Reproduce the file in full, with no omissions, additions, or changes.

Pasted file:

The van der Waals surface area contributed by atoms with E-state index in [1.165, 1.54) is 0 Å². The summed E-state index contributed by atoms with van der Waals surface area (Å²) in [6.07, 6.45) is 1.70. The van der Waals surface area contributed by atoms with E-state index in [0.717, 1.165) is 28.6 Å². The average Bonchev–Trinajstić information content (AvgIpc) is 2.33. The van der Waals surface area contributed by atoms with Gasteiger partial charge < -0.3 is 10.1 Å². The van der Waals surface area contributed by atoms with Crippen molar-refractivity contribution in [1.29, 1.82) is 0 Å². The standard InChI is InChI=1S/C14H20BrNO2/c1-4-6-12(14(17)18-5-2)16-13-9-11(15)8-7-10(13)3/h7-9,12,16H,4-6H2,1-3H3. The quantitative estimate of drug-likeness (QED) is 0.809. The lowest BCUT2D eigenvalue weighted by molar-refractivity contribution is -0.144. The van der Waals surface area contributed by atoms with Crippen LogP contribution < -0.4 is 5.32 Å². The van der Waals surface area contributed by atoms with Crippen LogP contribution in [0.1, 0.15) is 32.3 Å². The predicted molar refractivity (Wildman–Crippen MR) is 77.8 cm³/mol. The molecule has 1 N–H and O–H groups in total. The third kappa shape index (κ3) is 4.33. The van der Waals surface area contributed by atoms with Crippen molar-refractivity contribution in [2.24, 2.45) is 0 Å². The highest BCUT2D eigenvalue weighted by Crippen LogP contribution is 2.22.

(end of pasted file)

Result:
The van der Waals surface area contributed by atoms with E-state index in [1.165, 1.54) is 0 Å². The summed E-state index contributed by atoms with van der Waals surface area (Å²) in [6.07, 6.45) is 1.70. The van der Waals surface area contributed by atoms with E-state index in [0.717, 1.165) is 28.6 Å². The average Bonchev–Trinajstić information content (AvgIpc) is 2.33. The van der Waals surface area contributed by atoms with Gasteiger partial charge < -0.3 is 10.1 Å². The van der Waals surface area contributed by atoms with Crippen molar-refractivity contribution in [1.29, 1.82) is 0 Å². The standard InChI is InChI=1S/C14H20BrNO2/c1-4-6-12(14(17)18-5-2)16-13-9-11(15)8-7-10(13)3/h7-9,12,16H,4-6H2,1-3H3. The quantitative estimate of drug-likeness (QED) is 0.809. The lowest BCUT2D eigenvalue weighted by molar-refractivity contribution is -0.144. The van der Waals surface area contributed by atoms with Crippen LogP contribution < -0.4 is 5.32 Å². The van der Waals surface area contributed by atoms with Crippen LogP contribution in [0.1, 0.15) is 32.3 Å². The predicted molar refractivity (Wildman–Crippen MR) is 77.8 cm³/mol. The molecule has 1 N–H and O–H groups in total. The third kappa shape index (κ3) is 4.33. The van der Waals surface area contributed by atoms with Crippen molar-refractivity contribution in [2.24, 2.45) is 0 Å². The highest BCUT2D eigenvalue weighted by Crippen LogP contribution is 2.22.